Tuesday, August 18, 2009

Gender analysis is a way of seeing/analyzing problems, situations and solutions with awareness of gender relations and in order to identify gender issues. The key elements of a gender analysis should include identification of similarities and differences between men and women and amongst women. These relate to work, resources, responsibilities and powers-Assessment of how gender relations have an impact on opportunities, needs, incentives and rewards. Assessment of capacity of intervening institutions to promote gender equality goals. Estimation of the potential obstacles and resistances to initiatives to promote gender equality and development of strategies to counter these resistances. It is important to understand practical needs and strategic needs of women.

Practical needs can be defined as women’s needs that do not question her subordination or traditional roles। These are often to do with the practical needs of day to day living such as housing, water; healthcare and employment. In contrast Strategic Gender interests are the needs of women identified on the basis of thier subordinate position in society. They may vary from context to context and may include issues such as legal rights to freedom from domestic violence, rights to land and property, sexual rights, unequal divisions of labor in the family etc.These are often less obvious and have long term implications.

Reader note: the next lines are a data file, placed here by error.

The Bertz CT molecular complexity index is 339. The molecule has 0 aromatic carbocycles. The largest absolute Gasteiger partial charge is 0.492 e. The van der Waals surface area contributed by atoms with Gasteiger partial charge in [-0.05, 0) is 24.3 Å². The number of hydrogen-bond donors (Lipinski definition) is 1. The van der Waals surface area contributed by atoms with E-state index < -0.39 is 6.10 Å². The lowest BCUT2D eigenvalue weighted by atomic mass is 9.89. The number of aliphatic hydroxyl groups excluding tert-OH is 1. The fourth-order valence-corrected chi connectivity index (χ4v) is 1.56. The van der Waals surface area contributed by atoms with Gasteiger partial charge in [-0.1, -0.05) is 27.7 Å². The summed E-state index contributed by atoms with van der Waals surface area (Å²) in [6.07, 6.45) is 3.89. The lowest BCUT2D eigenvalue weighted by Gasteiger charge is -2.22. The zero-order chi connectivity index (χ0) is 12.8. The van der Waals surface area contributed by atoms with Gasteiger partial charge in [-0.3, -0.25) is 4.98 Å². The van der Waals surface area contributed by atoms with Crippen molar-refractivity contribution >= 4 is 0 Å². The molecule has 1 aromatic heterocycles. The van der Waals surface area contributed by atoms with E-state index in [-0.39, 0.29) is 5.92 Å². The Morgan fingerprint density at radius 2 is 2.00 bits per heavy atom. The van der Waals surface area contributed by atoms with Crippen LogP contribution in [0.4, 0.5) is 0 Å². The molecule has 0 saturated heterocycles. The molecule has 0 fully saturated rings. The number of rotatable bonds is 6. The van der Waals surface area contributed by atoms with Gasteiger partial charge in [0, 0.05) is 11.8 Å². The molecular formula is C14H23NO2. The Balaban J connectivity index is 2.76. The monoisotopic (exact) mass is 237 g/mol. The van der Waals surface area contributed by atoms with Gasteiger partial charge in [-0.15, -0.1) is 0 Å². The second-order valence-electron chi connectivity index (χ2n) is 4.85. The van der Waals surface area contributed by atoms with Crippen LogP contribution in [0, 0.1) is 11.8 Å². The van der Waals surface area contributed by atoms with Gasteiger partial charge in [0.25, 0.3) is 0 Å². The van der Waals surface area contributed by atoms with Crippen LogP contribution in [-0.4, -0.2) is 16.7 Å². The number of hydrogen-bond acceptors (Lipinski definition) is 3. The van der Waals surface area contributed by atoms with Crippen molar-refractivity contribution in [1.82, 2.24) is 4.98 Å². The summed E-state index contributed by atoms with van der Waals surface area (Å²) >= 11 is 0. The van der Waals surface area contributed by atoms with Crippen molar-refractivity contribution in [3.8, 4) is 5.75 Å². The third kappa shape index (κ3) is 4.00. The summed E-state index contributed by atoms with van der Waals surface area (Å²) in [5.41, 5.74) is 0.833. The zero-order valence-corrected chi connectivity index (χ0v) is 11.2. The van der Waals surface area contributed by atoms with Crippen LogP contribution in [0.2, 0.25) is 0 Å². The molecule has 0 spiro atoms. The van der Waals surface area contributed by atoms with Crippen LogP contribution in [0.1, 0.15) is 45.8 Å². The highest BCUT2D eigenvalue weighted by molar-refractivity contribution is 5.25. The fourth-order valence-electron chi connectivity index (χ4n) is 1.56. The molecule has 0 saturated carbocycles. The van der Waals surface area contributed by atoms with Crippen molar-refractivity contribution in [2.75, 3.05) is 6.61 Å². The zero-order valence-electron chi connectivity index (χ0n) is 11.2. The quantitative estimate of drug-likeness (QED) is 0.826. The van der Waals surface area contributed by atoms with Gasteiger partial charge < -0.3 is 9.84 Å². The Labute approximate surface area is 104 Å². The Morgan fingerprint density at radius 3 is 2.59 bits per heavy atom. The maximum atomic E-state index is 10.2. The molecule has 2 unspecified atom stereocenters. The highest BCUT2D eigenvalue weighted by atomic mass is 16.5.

For example a woman who is not in dire poverty, may still fight with her brothers for equal rights of inheritance to family land. The struggle for strategic needs is more difficult and encounters much more resistance than the struggle for practical gender needs. It is the SGIs therefore that often get left out of gender planning .Merely fulfilling the practical needs of women do not improve their status in terms of power or equality. It is important to acknowledge that addressing both is critical to the success of planning; addressing Practical Gender Needs alone will not lead to long term improvements for women and may reinforce their subordination. Similarly addressing strategic gender interests alone may fail as a strategy if practical considerations are not taken into account. Other steps in gender analysis include collection of gender disaggregated data, and collecting information focusing on gender differences in activities, access to and control over resources and roles and position in decision making processes.

Analysis may take place at various levels-individual, household, community, institutional and politics. At the institutional level, gender analysis may look at institutional policy and services, organizational structure and staff qualifications and training. At the family level, gender analysis may look at who does what work, how financial resources are controlled and by whom etc.Many tools, checklists and questionnaires are available to assist gender analysis in various sectors.

Blog Archive